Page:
A TIME bomb is ticking here - and its name is Diabetes.
One in three Singaporeans will develop this condition by the time they are 69, making it one of the most pressing health issues here, said Professor Chia Kee Seng, the dean of the Saw Swee Hock School of Public Health.
'It is no longer a question of 'if I will get diabetes', but 'when I will get diabetes',' he said.
In fact, in 2010, 11.3 per cent of people aged 18 to 69 were already living with this condition, in which a high level of sugar in the blood can damage the organs. In 2004, it was 8.2 per cent.
The disease is fairly widespread among those aged 70 and above.
The 11.3 per cent figure earns Singapore the dubious honour of having one of the highest incidences of this illness among developed countries.
In Europe, it is generally around 6 to 9 per cent; worldwide, it is 8.5 per cent.
Dr Stanley Liew, an endocrinologist at Raffles Hospital, said the rise of diabetes here mirrors the rise in obesity from 6.9 per cent in 2004 to 10.8 per cent in 2010.
The reasons for concern are two-fold:
- Diabetes worsens the older a population gets: On top of this, doctors here are seeing an earlier onset of the disease. In 2004, 8 per cent of those aged 40 to 49 had it; six years later, it had gone up to 12 per cent in that age group.
- Diabetes causes a host of health complications ranging from blindness to kidney failure, poor circulation leading to limb amputations, heart attacks and strokes.
Associate Professor Tai E Shyong, who heads endocrinology at the National University of Singapore, said: 'It's a concern for most doctors, and indeed, for health- care organisations.'
Diabetes is the top cause of blindness here. It is also linked to two limb amputations a day and 60 per cent of kidney failures, up from 50 per cent a decade ago.
In 2009, 46.4 per cent of people who had their first heart attacks here were diabetic, said the Health Promotion Board (HPB). Internationally, the figure is 30 to 40 per cent, noted cardiologist Aaron Wong of the National Heart Centre.
Singapore's high figure stems from the higher incidence of diabetes here, he added. A person with runaway blood-sugar readings stands the same risk of getting a heart attack as one who has already survived one attack.
Diabetics also have poorer recovery from heart attacks, as uncontrolled diabetes narrows the arteries, making it difficult to get enough blood to the heart following an attack.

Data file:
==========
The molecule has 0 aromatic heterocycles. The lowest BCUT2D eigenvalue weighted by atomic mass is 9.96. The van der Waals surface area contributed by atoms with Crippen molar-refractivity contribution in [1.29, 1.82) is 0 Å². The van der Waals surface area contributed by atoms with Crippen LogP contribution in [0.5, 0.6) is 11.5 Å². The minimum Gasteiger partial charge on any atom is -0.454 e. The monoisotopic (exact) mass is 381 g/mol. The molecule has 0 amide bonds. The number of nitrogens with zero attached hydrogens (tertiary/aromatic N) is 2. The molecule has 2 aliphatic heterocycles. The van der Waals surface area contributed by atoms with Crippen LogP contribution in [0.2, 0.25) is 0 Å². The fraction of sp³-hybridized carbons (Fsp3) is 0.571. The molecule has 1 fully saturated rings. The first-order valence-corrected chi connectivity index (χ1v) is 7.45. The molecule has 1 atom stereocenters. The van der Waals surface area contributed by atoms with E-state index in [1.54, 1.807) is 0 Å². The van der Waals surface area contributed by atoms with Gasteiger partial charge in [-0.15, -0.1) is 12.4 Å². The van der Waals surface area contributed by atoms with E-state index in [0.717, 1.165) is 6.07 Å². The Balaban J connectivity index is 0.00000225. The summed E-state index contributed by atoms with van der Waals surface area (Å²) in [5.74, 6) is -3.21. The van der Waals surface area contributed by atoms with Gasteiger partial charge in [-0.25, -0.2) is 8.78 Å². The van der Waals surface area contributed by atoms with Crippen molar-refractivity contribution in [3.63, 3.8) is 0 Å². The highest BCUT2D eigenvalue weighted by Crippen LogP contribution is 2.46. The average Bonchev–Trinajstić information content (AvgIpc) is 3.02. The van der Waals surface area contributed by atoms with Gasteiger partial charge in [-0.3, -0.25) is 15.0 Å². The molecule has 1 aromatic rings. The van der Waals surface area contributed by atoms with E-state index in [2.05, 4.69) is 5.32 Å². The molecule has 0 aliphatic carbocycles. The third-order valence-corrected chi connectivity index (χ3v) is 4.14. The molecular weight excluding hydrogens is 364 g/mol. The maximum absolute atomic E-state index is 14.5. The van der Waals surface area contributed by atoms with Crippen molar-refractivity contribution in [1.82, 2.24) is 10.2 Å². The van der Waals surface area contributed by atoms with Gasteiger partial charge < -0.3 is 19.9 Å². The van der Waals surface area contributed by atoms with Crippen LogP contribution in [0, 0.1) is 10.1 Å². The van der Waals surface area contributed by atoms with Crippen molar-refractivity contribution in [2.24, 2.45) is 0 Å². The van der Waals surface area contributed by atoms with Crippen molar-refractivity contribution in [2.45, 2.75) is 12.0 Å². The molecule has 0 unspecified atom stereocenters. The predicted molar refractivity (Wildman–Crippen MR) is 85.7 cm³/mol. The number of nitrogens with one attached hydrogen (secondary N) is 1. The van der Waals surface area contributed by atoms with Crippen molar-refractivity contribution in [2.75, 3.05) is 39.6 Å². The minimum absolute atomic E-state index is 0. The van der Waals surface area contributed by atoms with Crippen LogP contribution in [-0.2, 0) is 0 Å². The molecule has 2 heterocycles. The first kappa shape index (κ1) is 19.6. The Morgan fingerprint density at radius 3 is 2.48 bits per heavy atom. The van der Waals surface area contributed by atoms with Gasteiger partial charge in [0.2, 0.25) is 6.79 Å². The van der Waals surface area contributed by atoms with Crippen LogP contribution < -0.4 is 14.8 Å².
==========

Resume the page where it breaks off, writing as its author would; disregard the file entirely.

Dr Goh Su-Yen, the head of endocrinology at Singapore General Hospital, added that diabetics are 50 per cent more likely to have a heart attack than someone without the disease.
Diabetics must control their blood sugar levels. Studies show that every percentage-point increase raises the risk of cardiovascular disease by 11 per cent.
Said Dr Goh: 'If you already have diabetes, there is still plenty that can still be done to reduce the risk of developing complications.'
Proper and early treatment and screening for possible complications will cut overall risks of these complications.
Those about to develop the condition can avert it with 30 minutes of daily moderate exercise. This, with a 5- to 10-per-cent weight loss, can cut the risk by 58 per cent, she said.
More men than women here have the condition, with Indians almost twice as likely to get it as the Chinese; it is also high among Malays.
Half the people with diabetes remain unaware of it. They are the ones in whom complications such as stroke and kidney failure will emerge in about a decade.
Dr Liew said: 'Interventions to prevent and control diabetes are more cost-effective than treating patients after diabetic complications have occurred.'
Prof Tai said 'significant efforts' are being made here to prevent diabetes, such as by encouraging people to eat right and exercise more.
'We know from clinical trials that if we get this right, we can reduce new cases by as much as half,' he said.